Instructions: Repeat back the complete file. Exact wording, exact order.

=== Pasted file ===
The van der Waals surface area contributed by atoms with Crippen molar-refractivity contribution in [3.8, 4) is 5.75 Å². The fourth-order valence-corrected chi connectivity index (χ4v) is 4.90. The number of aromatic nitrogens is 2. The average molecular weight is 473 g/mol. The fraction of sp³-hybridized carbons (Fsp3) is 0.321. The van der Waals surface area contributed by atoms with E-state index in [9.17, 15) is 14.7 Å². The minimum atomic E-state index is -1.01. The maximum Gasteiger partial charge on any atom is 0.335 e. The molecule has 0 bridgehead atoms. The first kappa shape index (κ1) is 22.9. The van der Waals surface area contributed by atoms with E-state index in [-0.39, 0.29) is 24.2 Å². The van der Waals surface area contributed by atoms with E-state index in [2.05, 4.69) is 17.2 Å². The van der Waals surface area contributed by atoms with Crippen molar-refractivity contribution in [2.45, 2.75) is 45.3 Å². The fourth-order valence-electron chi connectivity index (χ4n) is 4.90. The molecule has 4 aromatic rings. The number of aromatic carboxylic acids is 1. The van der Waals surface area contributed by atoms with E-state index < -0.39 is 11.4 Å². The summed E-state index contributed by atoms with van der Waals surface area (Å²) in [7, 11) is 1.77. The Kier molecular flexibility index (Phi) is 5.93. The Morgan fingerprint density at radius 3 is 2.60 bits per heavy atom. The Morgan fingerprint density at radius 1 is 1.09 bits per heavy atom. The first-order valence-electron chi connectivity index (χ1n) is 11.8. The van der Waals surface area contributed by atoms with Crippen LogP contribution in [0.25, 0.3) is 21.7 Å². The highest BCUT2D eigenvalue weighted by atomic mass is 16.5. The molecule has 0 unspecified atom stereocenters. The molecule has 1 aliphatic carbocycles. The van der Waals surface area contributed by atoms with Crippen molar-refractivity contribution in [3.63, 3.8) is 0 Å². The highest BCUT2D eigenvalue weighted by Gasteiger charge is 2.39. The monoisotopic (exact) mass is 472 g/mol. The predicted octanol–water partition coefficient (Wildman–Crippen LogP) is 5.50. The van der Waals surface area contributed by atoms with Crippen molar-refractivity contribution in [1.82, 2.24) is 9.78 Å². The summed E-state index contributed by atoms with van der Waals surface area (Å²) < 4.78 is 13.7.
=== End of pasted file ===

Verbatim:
The van der Waals surface area contributed by atoms with Crippen molar-refractivity contribution in [3.8, 4) is 5.75 Å². The fourth-order valence-corrected chi connectivity index (χ4v) is 4.90. The number of aromatic nitrogens is 2. The average molecular weight is 473 g/mol. The fraction of sp³-hybridized carbons (Fsp3) is 0.321. The van der Waals surface area contributed by atoms with E-state index in [9.17, 15) is 14.7 Å². The minimum atomic E-state index is -1.01. The maximum Gasteiger partial charge on any atom is 0.335 e. The molecule has 0 bridgehead atoms. The first kappa shape index (κ1) is 22.9. The van der Waals surface area contributed by atoms with E-state index in [-0.39, 0.29) is 24.2 Å². The van der Waals surface area contributed by atoms with E-state index in [2.05, 4.69) is 17.2 Å². The van der Waals surface area contributed by atoms with Crippen molar-refractivity contribution in [2.45, 2.75) is 45.3 Å². The fourth-order valence-electron chi connectivity index (χ4n) is 4.90. The molecule has 4 aromatic rings. The number of aromatic carboxylic acids is 1. The van der Waals surface area contributed by atoms with E-state index < -0.39 is 11.4 Å². The summed E-state index contributed by atoms with van der Waals surface area (Å²) in [7, 11) is 1.77. The Kier molecular flexibility index (Phi) is 5.93. The Morgan fingerprint density at radius 3 is 2.60 bits per heavy atom. The Morgan fingerprint density at radius 1 is 1.09 bits per heavy atom. The first-order valence-electron chi connectivity index (χ1n) is 11.8. The van der Waals surface area contributed by atoms with Crippen LogP contribution in [0.25, 0.3) is 21.7 Å². The highest BCUT2D eigenvalue weighted by atomic mass is 16.5. The molecule has 0 unspecified atom stereocenters. The molecule has 1 aliphatic carbocycles. The van der Waals surface area contributed by atoms with Crippen molar-refractivity contribution in [3.63, 3.8) is 0 Å². The highest BCUT2D eigenvalue weighted by Gasteiger charge is 2.39. The monoisotopic (exact) mass is 472 g/mol. The predicted octanol–water partition coefficient (Wildman–Crippen LogP) is 5.50. The van der Waals surface area contributed by atoms with Crippen molar-refractivity contribution in [1.82, 2.24) is 9.78 Å². The summed E-state index contributed by atoms with van der Waals surface area (Å²) < 4.78 is 13.7.